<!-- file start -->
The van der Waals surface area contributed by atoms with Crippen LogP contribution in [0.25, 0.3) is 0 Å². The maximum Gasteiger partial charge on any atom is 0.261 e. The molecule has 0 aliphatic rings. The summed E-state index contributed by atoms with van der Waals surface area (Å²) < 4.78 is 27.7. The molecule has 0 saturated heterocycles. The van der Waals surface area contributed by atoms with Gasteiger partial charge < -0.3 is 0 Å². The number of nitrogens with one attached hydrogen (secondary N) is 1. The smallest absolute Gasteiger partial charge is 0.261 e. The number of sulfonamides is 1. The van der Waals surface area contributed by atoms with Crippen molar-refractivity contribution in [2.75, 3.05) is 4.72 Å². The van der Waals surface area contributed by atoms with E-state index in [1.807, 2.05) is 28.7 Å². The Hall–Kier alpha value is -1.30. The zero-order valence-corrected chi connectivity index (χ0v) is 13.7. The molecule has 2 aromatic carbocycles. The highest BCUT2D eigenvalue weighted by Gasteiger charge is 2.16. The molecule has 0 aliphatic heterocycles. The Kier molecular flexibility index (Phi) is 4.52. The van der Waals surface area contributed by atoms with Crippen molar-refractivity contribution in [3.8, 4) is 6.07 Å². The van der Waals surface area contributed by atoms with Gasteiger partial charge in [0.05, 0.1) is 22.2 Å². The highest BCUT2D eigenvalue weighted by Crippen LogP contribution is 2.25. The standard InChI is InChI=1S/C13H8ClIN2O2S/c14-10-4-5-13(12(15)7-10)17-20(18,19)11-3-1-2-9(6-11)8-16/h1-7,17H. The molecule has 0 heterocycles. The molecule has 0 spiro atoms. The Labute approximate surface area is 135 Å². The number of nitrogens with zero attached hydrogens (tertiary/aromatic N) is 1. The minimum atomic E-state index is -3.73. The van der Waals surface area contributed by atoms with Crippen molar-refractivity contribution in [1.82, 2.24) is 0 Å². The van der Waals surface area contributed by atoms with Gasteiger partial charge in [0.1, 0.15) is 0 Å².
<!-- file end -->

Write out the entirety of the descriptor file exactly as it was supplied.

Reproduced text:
The van der Waals surface area contributed by atoms with Crippen LogP contribution in [0.25, 0.3) is 0 Å². The maximum Gasteiger partial charge on any atom is 0.261 e. The molecule has 0 aliphatic rings. The summed E-state index contributed by atoms with van der Waals surface area (Å²) < 4.78 is 27.7. The molecule has 0 saturated heterocycles. The van der Waals surface area contributed by atoms with Gasteiger partial charge < -0.3 is 0 Å². The number of nitrogens with one attached hydrogen (secondary N) is 1. The smallest absolute Gasteiger partial charge is 0.261 e. The number of sulfonamides is 1. The van der Waals surface area contributed by atoms with Crippen molar-refractivity contribution in [2.75, 3.05) is 4.72 Å². The van der Waals surface area contributed by atoms with E-state index in [1.807, 2.05) is 28.7 Å². The Hall–Kier alpha value is -1.30. The zero-order valence-corrected chi connectivity index (χ0v) is 13.7. The molecule has 2 aromatic carbocycles. The highest BCUT2D eigenvalue weighted by Gasteiger charge is 2.16. The molecule has 0 aliphatic heterocycles. The Kier molecular flexibility index (Phi) is 4.52. The van der Waals surface area contributed by atoms with Crippen molar-refractivity contribution in [3.8, 4) is 6.07 Å². The van der Waals surface area contributed by atoms with Gasteiger partial charge in [0.05, 0.1) is 22.2 Å². The highest BCUT2D eigenvalue weighted by Crippen LogP contribution is 2.25. The standard InChI is InChI=1S/C13H8ClIN2O2S/c14-10-4-5-13(12(15)7-10)17-20(18,19)11-3-1-2-9(6-11)8-16/h1-7,17H. The molecule has 0 heterocycles. The molecule has 0 spiro atoms. The Labute approximate surface area is 135 Å². The number of nitrogens with zero attached hydrogens (tertiary/aromatic N) is 1. The minimum atomic E-state index is -3.73. The van der Waals surface area contributed by atoms with Crippen molar-refractivity contribution in [1.82, 2.24) is 0 Å². The van der Waals surface area contributed by atoms with Gasteiger partial charge in [0.1, 0.15) is 0 Å².